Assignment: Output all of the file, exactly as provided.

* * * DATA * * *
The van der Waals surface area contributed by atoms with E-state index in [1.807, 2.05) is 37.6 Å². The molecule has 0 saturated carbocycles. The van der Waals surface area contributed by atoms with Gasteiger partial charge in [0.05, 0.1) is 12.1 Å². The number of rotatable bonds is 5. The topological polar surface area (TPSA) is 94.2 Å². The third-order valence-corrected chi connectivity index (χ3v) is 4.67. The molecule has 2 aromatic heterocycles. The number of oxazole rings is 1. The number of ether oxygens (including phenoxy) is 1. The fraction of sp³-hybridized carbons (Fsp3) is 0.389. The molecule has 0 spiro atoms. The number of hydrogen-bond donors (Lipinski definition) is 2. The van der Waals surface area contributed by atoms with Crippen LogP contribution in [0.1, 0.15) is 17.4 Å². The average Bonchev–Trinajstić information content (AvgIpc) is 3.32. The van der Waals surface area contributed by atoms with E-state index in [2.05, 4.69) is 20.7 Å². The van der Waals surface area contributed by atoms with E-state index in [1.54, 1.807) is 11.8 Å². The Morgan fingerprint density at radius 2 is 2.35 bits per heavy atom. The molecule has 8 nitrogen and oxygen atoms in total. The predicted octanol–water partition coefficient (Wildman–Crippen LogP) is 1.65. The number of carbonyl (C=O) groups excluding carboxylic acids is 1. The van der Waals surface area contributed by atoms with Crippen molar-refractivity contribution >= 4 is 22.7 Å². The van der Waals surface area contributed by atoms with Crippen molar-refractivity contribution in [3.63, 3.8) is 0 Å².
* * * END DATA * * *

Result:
The van der Waals surface area contributed by atoms with E-state index in [1.807, 2.05) is 37.6 Å². The molecule has 0 saturated carbocycles. The van der Waals surface area contributed by atoms with Gasteiger partial charge in [0.05, 0.1) is 12.1 Å². The number of rotatable bonds is 5. The topological polar surface area (TPSA) is 94.2 Å². The third-order valence-corrected chi connectivity index (χ3v) is 4.67. The molecule has 2 aromatic heterocycles. The number of oxazole rings is 1. The number of ether oxygens (including phenoxy) is 1. The fraction of sp³-hybridized carbons (Fsp3) is 0.389. The molecule has 0 spiro atoms. The number of hydrogen-bond donors (Lipinski definition) is 2. The van der Waals surface area contributed by atoms with Crippen LogP contribution in [0.1, 0.15) is 17.4 Å². The average Bonchev–Trinajstić information content (AvgIpc) is 3.32. The van der Waals surface area contributed by atoms with E-state index in [2.05, 4.69) is 20.7 Å². The van der Waals surface area contributed by atoms with E-state index in [1.54, 1.807) is 11.8 Å². The Morgan fingerprint density at radius 2 is 2.35 bits per heavy atom. The molecule has 8 nitrogen and oxygen atoms in total. The predicted octanol–water partition coefficient (Wildman–Crippen LogP) is 1.65. The number of carbonyl (C=O) groups excluding carboxylic acids is 1. The van der Waals surface area contributed by atoms with Crippen molar-refractivity contribution >= 4 is 22.7 Å². The van der Waals surface area contributed by atoms with Crippen molar-refractivity contribution in [3.63, 3.8) is 0 Å².